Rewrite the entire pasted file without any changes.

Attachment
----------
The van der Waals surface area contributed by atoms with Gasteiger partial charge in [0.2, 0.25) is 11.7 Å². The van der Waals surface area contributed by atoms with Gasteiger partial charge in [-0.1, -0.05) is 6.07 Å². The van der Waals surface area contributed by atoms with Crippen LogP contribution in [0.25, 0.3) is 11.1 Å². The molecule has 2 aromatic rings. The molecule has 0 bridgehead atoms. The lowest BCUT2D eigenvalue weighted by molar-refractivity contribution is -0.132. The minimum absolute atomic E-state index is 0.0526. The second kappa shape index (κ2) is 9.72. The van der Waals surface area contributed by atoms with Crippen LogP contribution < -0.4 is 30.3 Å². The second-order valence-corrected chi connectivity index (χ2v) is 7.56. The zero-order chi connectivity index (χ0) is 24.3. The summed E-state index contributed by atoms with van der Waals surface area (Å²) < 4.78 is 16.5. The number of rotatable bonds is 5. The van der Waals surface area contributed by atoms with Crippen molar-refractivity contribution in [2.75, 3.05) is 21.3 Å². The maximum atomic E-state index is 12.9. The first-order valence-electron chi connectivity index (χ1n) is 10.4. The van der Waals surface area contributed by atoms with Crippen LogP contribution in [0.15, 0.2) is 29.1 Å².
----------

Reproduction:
The van der Waals surface area contributed by atoms with Gasteiger partial charge in [0.2, 0.25) is 11.7 Å². The van der Waals surface area contributed by atoms with Gasteiger partial charge in [-0.1, -0.05) is 6.07 Å². The van der Waals surface area contributed by atoms with Crippen LogP contribution in [0.25, 0.3) is 11.1 Å². The molecule has 2 aromatic rings. The molecule has 0 bridgehead atoms. The lowest BCUT2D eigenvalue weighted by molar-refractivity contribution is -0.132. The minimum absolute atomic E-state index is 0.0526. The second kappa shape index (κ2) is 9.72. The van der Waals surface area contributed by atoms with Crippen LogP contribution < -0.4 is 30.3 Å². The second-order valence-corrected chi connectivity index (χ2v) is 7.56. The zero-order chi connectivity index (χ0) is 24.3. The summed E-state index contributed by atoms with van der Waals surface area (Å²) < 4.78 is 16.5. The number of rotatable bonds is 5. The van der Waals surface area contributed by atoms with Crippen molar-refractivity contribution in [2.75, 3.05) is 21.3 Å². The maximum atomic E-state index is 12.9. The first-order valence-electron chi connectivity index (χ1n) is 10.4. The van der Waals surface area contributed by atoms with Crippen LogP contribution in [0.15, 0.2) is 29.1 Å².